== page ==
|Subject: SCMP: Aid workers wary of refugee
South China Morning Post Tuesday, August 7, 2001
EAST TIMOR Aid workers wary of refugee camps
Aid groups may be reluctant to return to refugee camps in West Timor with as many personnel as before, despite the UN giving the go-ahead for workers to go back.
The decision to allow aid workers back the camps, home to tens of thousands of East Timorese refugees, follows the investigation of conditions by a security team from the world body last month. But it is contingent upon an agreement being reached regarding specific security concerns between the UN and the Indonesian Government.
Some aid groups, including the UN, have already been visiting the camps and discussing ways to restart assistance in West Timor, and UN staff have been eager to return to the West Timor capital, Kupang. But sources raised doubts that some UN agencies would want to return in full force.
"Anyone who ever intended to go back went back long ago," one aid worker said.
UN workers and other foreign groups were evacuated from West Timor after a rampaging mob hacked and burned to death three international staff of the UN High Commissioner for Refugees (UNHCR) last September. A trial of militiamen responsible for the murder resulted in sentences of only 20 months for those convicted, further disappointing the international community.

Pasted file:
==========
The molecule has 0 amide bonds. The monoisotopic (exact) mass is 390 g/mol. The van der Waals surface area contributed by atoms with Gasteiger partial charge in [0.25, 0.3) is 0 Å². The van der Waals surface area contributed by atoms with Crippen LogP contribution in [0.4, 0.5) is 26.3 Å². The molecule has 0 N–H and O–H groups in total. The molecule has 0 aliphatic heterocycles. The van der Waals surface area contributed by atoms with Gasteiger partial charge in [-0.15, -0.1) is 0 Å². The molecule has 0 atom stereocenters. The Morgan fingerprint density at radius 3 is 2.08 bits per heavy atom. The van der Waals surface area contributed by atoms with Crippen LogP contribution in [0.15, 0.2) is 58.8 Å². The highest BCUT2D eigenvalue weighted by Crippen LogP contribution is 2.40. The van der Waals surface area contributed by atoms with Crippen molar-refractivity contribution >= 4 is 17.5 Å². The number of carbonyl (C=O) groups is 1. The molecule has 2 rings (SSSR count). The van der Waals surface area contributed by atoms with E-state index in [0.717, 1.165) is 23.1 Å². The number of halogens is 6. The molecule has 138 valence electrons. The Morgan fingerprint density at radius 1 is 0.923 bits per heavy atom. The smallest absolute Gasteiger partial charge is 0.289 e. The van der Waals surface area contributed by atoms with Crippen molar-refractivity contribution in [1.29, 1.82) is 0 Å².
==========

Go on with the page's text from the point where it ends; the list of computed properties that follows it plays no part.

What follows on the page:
It remains unclear how long it will take for an agreement to be achieved with Jakarta, but some UN staff expect to be back in Kupang within three weeks.
"The UNHCR won't be going back into the camps though, they will only be involved in the relocation or repatriation of refugees," a UN source said.
The UNHCR previously had an office in Atambua near the border with East Timor, where the September atrocities occurred, but has no plans to reopen. At the time, it was trying to carry out a registration of refugees to provide a free choice to the East Timorese as to where they wanted to live.
In the subsequent absence of international staff, the Indonesian Government carried out its own registration process, which found the majority wanted to stay in Indonesia. Some observers castigated the result, saying it was due to militia pressure on the refugee population.
A UN investigation in East Timor, meanwhile, has cleared New Zealand peacekeepers of wrongdoing in the fatal shooting last month of an Indonesian soldier.
The regional military chief on the Indonesian side, General Willem da
Costa, also agreed the soldier should not have been where he was when he
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